More on ICBC Claims and Pre-Existing Asymptomatic Conditions
Quite often when people are injured in a car crash and experience pain they have X-rays or other diagnostic images taken of the painful areas. Often times these studies show arthritis or other degenerative changes which didn’t pose any problems before the accident.
A common defence tactic is to argue that these degenerative changes would have become painful around the time of the accident in any event and therefore the person is entitled to less compensation. Reasons for judgement were released today by the BC Supreme Court, Vancouver Registry, dealing with (and rejecting) such a defence.
In today’s case (Eblaghie v. Lee) the Plaintiff was injured when she was crossing the street in a marked crosswalk and was struck by the Defendant’s car. Fault was admitted by the driver. The Court found that the Plaintiff suffered ‘mechanical back pain…a soft tissue injury that affected the cervical spine” and also right knee “tear in the medial meniscus and patellofemoral derangement“.
The Defendant argued that the Plaintiff’s symptoms would have manifested even without the car crash because of underlying degenerative changes. Mr. Justice Stewart outright rejected this argument holding as follows:
 I find as a fact that Dr. Regan is more likely than not correct when he says, in effect, that degenerative changes in the plaintiff’s spine were present as of February 27, 2007 but if they were asymptomatic – and I find as a fact that they were – then the onset, consistency and persistence of her pain and discomfort must lead to the conclusion that as a result of the defendant’s negligence that which had been asymptomatic became symptomatic. The only other alternative is that we are in the presence of a remarkable coincidence. And I reject that alternative as being so unlikely that it must be ignored. In the result, the defendant’s negligence on February 27, 2007 is the head and source of pain and discomfort in the neck and low back that plague the plaintiff to this very day.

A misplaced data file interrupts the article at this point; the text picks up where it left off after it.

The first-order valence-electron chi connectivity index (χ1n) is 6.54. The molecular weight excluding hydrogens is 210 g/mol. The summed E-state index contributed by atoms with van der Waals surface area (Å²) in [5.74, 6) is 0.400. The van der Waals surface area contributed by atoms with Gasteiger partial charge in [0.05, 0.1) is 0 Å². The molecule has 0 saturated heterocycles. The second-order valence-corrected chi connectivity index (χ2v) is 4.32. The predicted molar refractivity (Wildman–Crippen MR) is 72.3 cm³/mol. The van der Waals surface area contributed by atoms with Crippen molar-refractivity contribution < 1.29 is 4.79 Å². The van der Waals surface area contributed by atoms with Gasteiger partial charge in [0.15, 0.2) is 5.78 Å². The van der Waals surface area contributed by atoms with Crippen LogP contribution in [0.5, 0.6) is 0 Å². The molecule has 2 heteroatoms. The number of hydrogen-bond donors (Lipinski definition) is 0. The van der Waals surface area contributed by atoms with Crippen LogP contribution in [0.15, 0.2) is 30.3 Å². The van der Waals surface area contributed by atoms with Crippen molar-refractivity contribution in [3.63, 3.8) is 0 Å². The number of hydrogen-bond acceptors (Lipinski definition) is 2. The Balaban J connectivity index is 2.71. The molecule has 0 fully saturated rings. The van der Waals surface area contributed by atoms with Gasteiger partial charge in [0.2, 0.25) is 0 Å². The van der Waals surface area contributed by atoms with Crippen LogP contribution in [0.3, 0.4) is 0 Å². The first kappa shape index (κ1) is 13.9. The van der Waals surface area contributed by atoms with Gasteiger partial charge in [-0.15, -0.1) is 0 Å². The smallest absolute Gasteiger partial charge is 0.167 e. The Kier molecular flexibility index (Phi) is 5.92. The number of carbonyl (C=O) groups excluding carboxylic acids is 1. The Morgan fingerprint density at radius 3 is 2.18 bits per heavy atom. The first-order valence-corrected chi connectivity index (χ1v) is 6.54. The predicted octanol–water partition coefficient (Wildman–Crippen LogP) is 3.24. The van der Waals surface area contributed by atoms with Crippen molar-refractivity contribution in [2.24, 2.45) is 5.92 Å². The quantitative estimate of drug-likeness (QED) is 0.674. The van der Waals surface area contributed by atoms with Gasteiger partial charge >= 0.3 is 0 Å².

The Court found that the Plaintiff’s symptoms of pain were likely going to continue and awarded $60,000 for her non-pecuniary damages (money for pain and suffering and loss of enjoyment of life).
The Court also had some critical comments to make with respect to the expert witness that testified for the Defendant. The Defendant relied on Dr. Leith, whose opinion differed from the Plaintiff’s experts with respect to the cause of some of her symptoms. Mr. Justice Stewart rejected Dr. Leith’s evidence and in doing so made the following critical comments:
 I must speak to the evidence of the orthopaedic surgeon Dr. Leith called to testify by the defendant.
 Dr. Leith’s evidence appears before me at Exhibit 13 Tab 2. In addition, he testified before me.
 I found this witness’s evidence unhelpful. There were a number of problems with his evidence and for this trier of fact the cumulative effect of these problems was such that I am not prepared to rely on Dr. Leith’s evidence on any point that actually matters.
 I will give a few examples of the problems I encountered.
 Dr. Leith’s simply dismissing out of hand the thought that overuse of the left knee as the plaintiff protected the right knee could result in damage to the left knee with resulting pain and discomfort is not “in harmony with human experience” (Cahoon v. Brideaux, 2010 BCCA 228, para. 4). Deciding which evidence to rely upon is not simply a matter of counting heads, but – as noted above – it is a fact that two of the doctors who testified before me in effect say that Dr. Leith is simply wrong. For this trier of fact common human experience and the opinions of the two doctors noted above carry the day.